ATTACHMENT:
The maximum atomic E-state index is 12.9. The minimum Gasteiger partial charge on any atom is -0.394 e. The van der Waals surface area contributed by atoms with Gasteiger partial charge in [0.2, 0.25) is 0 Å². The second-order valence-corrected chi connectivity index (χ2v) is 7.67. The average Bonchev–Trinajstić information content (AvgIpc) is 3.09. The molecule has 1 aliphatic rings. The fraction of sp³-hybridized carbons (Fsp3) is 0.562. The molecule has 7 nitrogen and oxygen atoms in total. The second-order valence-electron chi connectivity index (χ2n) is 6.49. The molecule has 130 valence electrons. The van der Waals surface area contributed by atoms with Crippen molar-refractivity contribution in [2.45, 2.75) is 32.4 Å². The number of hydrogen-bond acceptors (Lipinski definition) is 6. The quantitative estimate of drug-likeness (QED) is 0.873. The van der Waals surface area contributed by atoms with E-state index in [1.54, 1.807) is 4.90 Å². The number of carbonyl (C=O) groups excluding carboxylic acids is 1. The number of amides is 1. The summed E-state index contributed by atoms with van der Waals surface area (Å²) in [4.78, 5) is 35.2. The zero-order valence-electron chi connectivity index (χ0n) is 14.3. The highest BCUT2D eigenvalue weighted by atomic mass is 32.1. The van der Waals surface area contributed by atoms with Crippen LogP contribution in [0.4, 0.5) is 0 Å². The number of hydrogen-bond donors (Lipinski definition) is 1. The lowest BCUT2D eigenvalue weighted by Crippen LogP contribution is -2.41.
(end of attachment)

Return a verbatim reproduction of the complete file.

The maximum atomic E-state index is 12.9. The minimum Gasteiger partial charge on any atom is -0.394 e. The van der Waals surface area contributed by atoms with Gasteiger partial charge in [0.2, 0.25) is 0 Å². The second-order valence-corrected chi connectivity index (χ2v) is 7.67. The average Bonchev–Trinajstić information content (AvgIpc) is 3.09. The molecule has 1 aliphatic rings. The fraction of sp³-hybridized carbons (Fsp3) is 0.562. The molecule has 7 nitrogen and oxygen atoms in total. The second-order valence-electron chi connectivity index (χ2n) is 6.49. The molecule has 130 valence electrons. The van der Waals surface area contributed by atoms with Crippen molar-refractivity contribution in [2.45, 2.75) is 32.4 Å². The number of hydrogen-bond acceptors (Lipinski definition) is 6. The quantitative estimate of drug-likeness (QED) is 0.873. The van der Waals surface area contributed by atoms with E-state index in [1.54, 1.807) is 4.90 Å². The number of carbonyl (C=O) groups excluding carboxylic acids is 1. The number of amides is 1. The summed E-state index contributed by atoms with van der Waals surface area (Å²) in [4.78, 5) is 35.2. The zero-order valence-electron chi connectivity index (χ0n) is 14.3. The highest BCUT2D eigenvalue weighted by atomic mass is 32.1. The van der Waals surface area contributed by atoms with Crippen LogP contribution in [0.4, 0.5) is 0 Å². The number of hydrogen-bond donors (Lipinski definition) is 1. The lowest BCUT2D eigenvalue weighted by Crippen LogP contribution is -2.41.